Parra serves as assistant coach for Syracuse 2 years removed from playing on team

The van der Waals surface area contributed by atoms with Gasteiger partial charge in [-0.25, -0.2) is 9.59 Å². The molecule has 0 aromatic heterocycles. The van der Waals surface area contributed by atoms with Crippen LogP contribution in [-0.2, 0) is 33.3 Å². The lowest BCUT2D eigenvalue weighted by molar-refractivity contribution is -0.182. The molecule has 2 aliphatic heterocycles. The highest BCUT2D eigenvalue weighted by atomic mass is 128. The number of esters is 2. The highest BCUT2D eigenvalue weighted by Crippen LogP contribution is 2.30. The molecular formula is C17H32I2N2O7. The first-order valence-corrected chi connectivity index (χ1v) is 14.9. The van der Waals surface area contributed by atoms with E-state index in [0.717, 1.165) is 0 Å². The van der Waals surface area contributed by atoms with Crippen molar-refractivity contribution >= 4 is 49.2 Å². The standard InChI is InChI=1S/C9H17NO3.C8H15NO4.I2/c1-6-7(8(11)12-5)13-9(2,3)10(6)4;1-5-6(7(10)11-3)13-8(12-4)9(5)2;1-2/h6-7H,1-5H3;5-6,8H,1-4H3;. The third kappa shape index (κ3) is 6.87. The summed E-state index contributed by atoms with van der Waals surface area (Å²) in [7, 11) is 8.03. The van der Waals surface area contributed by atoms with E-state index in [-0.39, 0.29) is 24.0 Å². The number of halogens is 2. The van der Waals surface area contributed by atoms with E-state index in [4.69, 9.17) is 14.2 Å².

first_img Published on April 7, 2014 at 8:50 pm Contact Ryan: [email protected] Facebook Twitter Google+ When Luke Jensen resigned at the beginning of the season, interim head coach Shelley George contacted Alessondra Parra to serve as her assistant.At the time, Parra was pursuing a professional career while coaching on the side, and decided that returning to Syracuse was too good of an opportunity to pass up. “I made that decision that I was going to prioritize coaching over playing,” Parra said.Parra played for Syracuse from 2008–12, at a time when George served as the assistant. She earned more than 100 wins as a player while leading the program to its highest ranking in school history.She’s regarded as one of the best players in Syracuse tennis history and has returned to the program as an assistant coach this season, helping the team to a ranking as high as 59th in the nation.AdvertisementThis is placeholder text“Just being here now, and being able to take the position this spring was such an amazing opportunity for me,” Parra said. “It was really fulfilling in a lot of ways being able to work with the players at my alma mater.”When Parra finished her career at Syracuse, she aimed to make it as a professional player. As she struggled to break through on the professional tour, finances became an issue with her traveling across the world to play in tournaments.Parra started working part time as a coach while training in Sea Island, Ga., last year to help fund her travel expenses.Then, at the beginning of 2014, she decided to train in Syracuse, toning her skills while working out with her team in the weight room.While in Central New York, Jensen resigned and since Parra was already in Syracuse, George didn’t have to go far to find her and offer the spot. Deciding whether to take the job or not proved to be a challenging decision for Parra. She had just gained wild-card entry into a professional tournament in Michigan in April, but it would conflict with her coaching schedule if she took the job.But after much debate, Parra decided to return to her alma mater. “From that point, it has been about the coaching,” Parra said. “It hasn’t been about the playing. That’s how it’s going to be until the end of the season, and then I’ll reassess.”Parra’s day-to-day responsibilities involve helping prepare practice, discussing who needs to work on what with George, setting up and conducting individual workouts with the players in the mornings and even some grunt work like carrying the water to the court.Since joining the team, Parra has helped improve the Orange, which has grabbed wins over three nationally ranked opponents after a difficult start to the year.Parra has also helped progress the three starting freshmen — Maria Avgerinos, Rhiann Newborn and Valeria Salazar — to where they now play and win important matches for the team.“A lot of stuff she does really well is mind-set stuff,” Avgerinos said. “Just with her intensity and her aggression, that’s really helped me since she’s came here.”Amanda Rodgers played with Parra in doubles during her freshman year, when Parra was a senior captain. For a quieter player like Rodgers, Parra helped her improve her game with her ability to stay intense and fierce on the court.“I didn’t really know about the whole college atmosphere and she kind of helped me through that,” Rodgers said. “She definitely helped me become a better doubles player; she helped me stay intense on the court and had really good doubles strategy.”And when George coached her as a player, she saw a potential coach based off Parra’s work ethic — and recognized that she still puts everything into her work, on and off the court. If offered the permanent assistant coaching job at the end of the season, Parra has no idea whether she would take the job or continue to pursue a professional career.“I would be extremely fortunate and grateful to have an opportunity like that,” Parra said. “I think that for me, I enjoy both so much. “With coaching, I still feel like I can play, like I can still play while I coach. If something like that happened, I would really need to consider it.” Commentslast_img

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